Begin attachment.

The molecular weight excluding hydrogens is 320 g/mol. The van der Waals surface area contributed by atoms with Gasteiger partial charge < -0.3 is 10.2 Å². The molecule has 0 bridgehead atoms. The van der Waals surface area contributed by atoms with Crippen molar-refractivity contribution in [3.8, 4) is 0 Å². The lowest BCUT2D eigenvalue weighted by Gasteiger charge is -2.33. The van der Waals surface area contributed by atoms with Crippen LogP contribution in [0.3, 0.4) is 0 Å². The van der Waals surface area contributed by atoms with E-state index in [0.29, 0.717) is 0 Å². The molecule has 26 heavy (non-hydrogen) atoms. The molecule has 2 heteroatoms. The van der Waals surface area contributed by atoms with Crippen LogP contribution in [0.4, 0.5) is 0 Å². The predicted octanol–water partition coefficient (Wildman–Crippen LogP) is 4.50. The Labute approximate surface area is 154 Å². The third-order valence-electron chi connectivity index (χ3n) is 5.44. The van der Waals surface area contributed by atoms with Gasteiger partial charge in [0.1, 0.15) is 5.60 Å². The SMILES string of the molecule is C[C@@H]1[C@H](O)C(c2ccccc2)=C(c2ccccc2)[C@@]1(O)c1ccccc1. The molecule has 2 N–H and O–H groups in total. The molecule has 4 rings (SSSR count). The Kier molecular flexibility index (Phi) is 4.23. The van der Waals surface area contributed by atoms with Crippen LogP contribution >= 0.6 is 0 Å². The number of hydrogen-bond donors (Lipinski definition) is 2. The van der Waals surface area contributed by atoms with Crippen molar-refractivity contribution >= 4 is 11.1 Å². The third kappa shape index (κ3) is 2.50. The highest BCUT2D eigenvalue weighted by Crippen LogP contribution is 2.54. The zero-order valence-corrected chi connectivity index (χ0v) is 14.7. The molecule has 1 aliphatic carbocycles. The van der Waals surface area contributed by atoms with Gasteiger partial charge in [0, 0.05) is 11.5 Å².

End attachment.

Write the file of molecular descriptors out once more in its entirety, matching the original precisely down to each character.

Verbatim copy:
The molecular weight excluding hydrogens is 320 g/mol. The van der Waals surface area contributed by atoms with Gasteiger partial charge < -0.3 is 10.2 Å². The molecule has 0 bridgehead atoms. The van der Waals surface area contributed by atoms with Crippen molar-refractivity contribution in [3.8, 4) is 0 Å². The lowest BCUT2D eigenvalue weighted by Gasteiger charge is -2.33. The van der Waals surface area contributed by atoms with Crippen LogP contribution in [0.3, 0.4) is 0 Å². The van der Waals surface area contributed by atoms with E-state index in [0.29, 0.717) is 0 Å². The molecule has 26 heavy (non-hydrogen) atoms. The molecule has 2 heteroatoms. The van der Waals surface area contributed by atoms with Crippen LogP contribution in [0.4, 0.5) is 0 Å². The predicted octanol–water partition coefficient (Wildman–Crippen LogP) is 4.50. The Labute approximate surface area is 154 Å². The third-order valence-electron chi connectivity index (χ3n) is 5.44. The van der Waals surface area contributed by atoms with Gasteiger partial charge in [0.1, 0.15) is 5.60 Å². The SMILES string of the molecule is C[C@@H]1[C@H](O)C(c2ccccc2)=C(c2ccccc2)[C@@]1(O)c1ccccc1. The molecule has 2 N–H and O–H groups in total. The molecule has 4 rings (SSSR count). The Kier molecular flexibility index (Phi) is 4.23. The van der Waals surface area contributed by atoms with Crippen LogP contribution >= 0.6 is 0 Å². The number of hydrogen-bond donors (Lipinski definition) is 2. The van der Waals surface area contributed by atoms with Crippen molar-refractivity contribution >= 4 is 11.1 Å². The third kappa shape index (κ3) is 2.50. The highest BCUT2D eigenvalue weighted by Crippen LogP contribution is 2.54. The zero-order valence-corrected chi connectivity index (χ0v) is 14.7. The molecule has 1 aliphatic carbocycles. The van der Waals surface area contributed by atoms with Gasteiger partial charge in [0, 0.05) is 11.5 Å².